Former investment banker Grace Olugbodi, has designed a game to get kids into maths.

The game, Race To Infinity, covers the fundamentals of Key Stages 1 and 2 as well as being an entertaining game for kids.

Grace, 38, from Purfleet, intends to develop further maths games under her BeGenio brand as well as a book and online course for parents.

She says: "Many children hate Maths, don't see the point in doing it, or find it a boring chore. They don't believe they can get good at it and do not have effective, creative, fun methods of doing maths. Sadly, many children experience low self-esteem and low self-confidence as a result, which can affect their life and future.

"Many parents are afraid of maths themselves and don't know how to help their children. The world is a lot more competitive and demanding now, and this generation are finding it harder to do well or get good jobs without maths."

Grace believes that is the way children are taught maths was different children would engage better with it.

She says: "More often than not, it is taught as an abstract set of rules and many children cannot see what they would need it for or how it applies to real life and can make a positive difference to their lives long term.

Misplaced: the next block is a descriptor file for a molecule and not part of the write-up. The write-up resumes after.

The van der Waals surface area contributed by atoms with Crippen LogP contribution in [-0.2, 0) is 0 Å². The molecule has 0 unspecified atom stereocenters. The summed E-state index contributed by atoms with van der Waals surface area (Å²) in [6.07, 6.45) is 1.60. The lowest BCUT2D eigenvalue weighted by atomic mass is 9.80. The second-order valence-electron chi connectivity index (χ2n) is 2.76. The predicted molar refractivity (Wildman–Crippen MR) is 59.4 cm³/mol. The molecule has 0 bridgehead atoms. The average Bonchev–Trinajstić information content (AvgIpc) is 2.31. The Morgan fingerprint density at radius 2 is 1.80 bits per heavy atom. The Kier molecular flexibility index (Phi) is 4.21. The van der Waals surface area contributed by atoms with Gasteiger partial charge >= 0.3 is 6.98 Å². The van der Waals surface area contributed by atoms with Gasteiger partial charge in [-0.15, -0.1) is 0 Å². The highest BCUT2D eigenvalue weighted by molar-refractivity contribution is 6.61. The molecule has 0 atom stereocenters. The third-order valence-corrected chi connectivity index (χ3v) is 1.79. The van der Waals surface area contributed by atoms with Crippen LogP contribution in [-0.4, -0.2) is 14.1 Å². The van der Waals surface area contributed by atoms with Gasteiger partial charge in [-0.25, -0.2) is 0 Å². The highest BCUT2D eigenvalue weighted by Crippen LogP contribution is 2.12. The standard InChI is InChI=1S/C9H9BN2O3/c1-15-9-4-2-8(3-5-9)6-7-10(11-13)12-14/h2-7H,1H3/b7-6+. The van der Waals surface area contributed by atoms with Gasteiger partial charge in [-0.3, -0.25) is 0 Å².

"My opinion is that when kids are taught in solitude all the time, without encouraging interaction between them or learning off each other repeatedly, it does not motivate them. So it is important that we parents and school teachers start working together more to encourage interaction among pupils while they are being taught in class."

She thinks if parents and teachers intervene early if children are falling behind in maths then they will see a big improvement.

"Around the age of 7 or 8 is when they start to feel that they are at not good at maths and that they are not ”maths people”. However it’s important not to lose hope even at this stage or a later stage, no matter what age they are; as there are many ways to get children back on track if they are falling behind at this stage. Admittedly, it’s easier and better to avoid the problem, or start tackling the problem quickly; but it is also fixable if it happens so that they can catch up.

"In my view, if kids continue to fall behind, it can lead to them giving up too early, lacking self belief, losing direction and feeling lost and alone, believing that they will never get the feeling of achievement they would like to get."

Grace achieved a first in BSc computing before going on to work in investment banks for eight years as a programmer.

She is currently a National Numeracy Challenge Champion, a speaker for Inspiring the Future, Inspiring Woman and Primary Futures, part of the Education BP for London Borough of Tower Hamlets and Trustee and Director for a London University's SU Board.

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